Centerbeam of CAVS/MIT Reintroduced at ZKM
40 Years Post documenta 6 at Kassel, Germany
By: Astrid Hiemer - Jun 03, 2017
Celebrating the 40th Anniversary of Centerbeam, A Performative Sculpture by CAVS
At the Center for Art and Media Karlsruhe, until October 1st, 2017
It was quite a surprise, when we recently received a press release by the Zenter für Kunst und Medien (ZKM), Karlsruhe/Germany, announcing: Celebrating the 40th Anniversary of Centerbeam. Had this unique, collaborative sculpture by artists of CAVS/MIT actually been reproduced on museum’s grounds? Rumors and talks about a new version of Centerbeam were in the air for a long time. After all, much of the existing hardware, like many stanchions, had been shipped to Karlsruhe. At first glance, the press release and short videos online did not clearly indicate to me what had actually been accomplished. Here it is:
In concert with documenta 14 in Kassel, Germany, the Center for Art and Media Karlsruhe, ZKM, reintroduces ‘Centerbeam,’ the iconic 144 ft long performance sculpture by artists of the Center for Advanced Visual Studies at the Massachusetts Institute of Technology (CAVS/MIT). Centerbeam was prominently placed at documenta 6 in 1977 in the Karlsaue park, close to The Orangerie, a magnificent 18th Century castle.
However, ZKM is exhibiting indoors several units of the stanchions with Equivocal Forks holograms and poetry, in addition documentation and slide projections of historical photographs that bring much of the fun, effects and art of a nearly 44 meter long sculpture back into focus.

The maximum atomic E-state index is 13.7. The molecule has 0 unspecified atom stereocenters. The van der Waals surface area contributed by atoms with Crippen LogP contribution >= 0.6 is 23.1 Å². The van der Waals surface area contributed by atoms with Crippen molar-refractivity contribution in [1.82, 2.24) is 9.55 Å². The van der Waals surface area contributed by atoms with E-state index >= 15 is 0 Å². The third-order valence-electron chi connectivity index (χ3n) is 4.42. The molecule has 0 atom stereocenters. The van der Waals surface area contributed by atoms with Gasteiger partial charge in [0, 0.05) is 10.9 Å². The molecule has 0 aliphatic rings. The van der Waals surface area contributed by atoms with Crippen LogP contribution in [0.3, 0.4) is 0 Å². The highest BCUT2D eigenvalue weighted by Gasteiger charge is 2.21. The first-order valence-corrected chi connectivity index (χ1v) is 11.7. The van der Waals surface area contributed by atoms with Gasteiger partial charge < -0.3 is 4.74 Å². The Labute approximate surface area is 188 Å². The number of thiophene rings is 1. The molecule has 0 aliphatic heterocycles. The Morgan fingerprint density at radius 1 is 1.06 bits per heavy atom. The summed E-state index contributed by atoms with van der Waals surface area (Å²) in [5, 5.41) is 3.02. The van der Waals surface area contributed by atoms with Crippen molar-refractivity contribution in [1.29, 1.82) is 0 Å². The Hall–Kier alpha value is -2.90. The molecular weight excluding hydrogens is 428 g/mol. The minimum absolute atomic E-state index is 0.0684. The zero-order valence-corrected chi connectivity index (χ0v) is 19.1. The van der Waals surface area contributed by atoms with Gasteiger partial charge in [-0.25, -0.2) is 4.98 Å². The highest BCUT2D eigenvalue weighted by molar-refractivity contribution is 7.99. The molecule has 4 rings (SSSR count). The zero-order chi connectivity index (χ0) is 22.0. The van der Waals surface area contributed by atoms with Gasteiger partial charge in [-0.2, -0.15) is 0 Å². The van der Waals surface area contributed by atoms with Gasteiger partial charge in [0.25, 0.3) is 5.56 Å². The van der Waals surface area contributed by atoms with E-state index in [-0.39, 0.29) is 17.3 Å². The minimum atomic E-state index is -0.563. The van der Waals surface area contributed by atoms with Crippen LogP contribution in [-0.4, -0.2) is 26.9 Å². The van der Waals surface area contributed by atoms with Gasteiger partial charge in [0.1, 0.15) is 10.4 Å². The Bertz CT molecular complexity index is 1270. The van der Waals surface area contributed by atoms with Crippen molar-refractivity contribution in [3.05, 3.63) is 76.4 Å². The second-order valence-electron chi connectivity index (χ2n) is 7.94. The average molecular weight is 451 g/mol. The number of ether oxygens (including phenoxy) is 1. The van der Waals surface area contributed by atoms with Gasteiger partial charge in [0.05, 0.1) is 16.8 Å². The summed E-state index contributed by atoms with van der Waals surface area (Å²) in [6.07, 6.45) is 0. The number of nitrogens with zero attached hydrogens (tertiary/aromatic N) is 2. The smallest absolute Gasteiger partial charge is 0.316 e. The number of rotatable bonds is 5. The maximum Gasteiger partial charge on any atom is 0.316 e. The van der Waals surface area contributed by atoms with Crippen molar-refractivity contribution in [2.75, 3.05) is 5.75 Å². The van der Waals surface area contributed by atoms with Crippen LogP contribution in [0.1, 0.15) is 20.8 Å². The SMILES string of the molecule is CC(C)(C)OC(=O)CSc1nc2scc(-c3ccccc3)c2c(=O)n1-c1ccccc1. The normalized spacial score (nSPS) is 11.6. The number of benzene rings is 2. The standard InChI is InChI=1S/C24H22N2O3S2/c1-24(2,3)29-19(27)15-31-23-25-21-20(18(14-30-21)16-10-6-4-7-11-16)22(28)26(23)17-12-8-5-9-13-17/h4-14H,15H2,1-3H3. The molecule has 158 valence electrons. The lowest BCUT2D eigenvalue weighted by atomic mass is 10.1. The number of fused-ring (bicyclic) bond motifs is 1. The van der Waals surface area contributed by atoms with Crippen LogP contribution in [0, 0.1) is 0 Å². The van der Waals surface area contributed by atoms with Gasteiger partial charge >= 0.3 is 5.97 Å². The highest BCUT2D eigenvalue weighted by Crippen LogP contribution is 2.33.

Centerbeam was built again on the Washington Mall in Washington, D.C. the following summer. Next to the National Air and Space Museum was the only vacant field, and we enjoyed generous assistance from the museum staff. The huge Washington Mall hosts several other museums, cultural institutions and monuments. Among them are: The National Gallery of Art and Sculpture Garden, The Hirshhorn Museum and Sculpture Garden, The National Museum of the American Indian and the Smithsonian Institution Building, The Castle. The newest museum, the exquisite National Museum of African American History and Culture, opened in 2016 in the vicinity of that ‘field,’ where Centerbeam once delighted and entertained 100.000 visitors big and small.
During the day children and adults played in Kassel and Washington, D.C. with a Water Prism (Lowry Burgess); admired a Brine/Ice Line (Carl Nesjar), when hot weather did not overpower the component; and visitors were able to grasp Equivocal Forks (Harriet Casdin-Silver) in mid-air. These were attached solar tracking holograms. The Sound Shuffle/Light Walk (Chris Janney) delighted visitors in Washington, D. C. and a Neon-Argon Line (Alejandro Sina) became incrementally more visible as the day turned to dusk.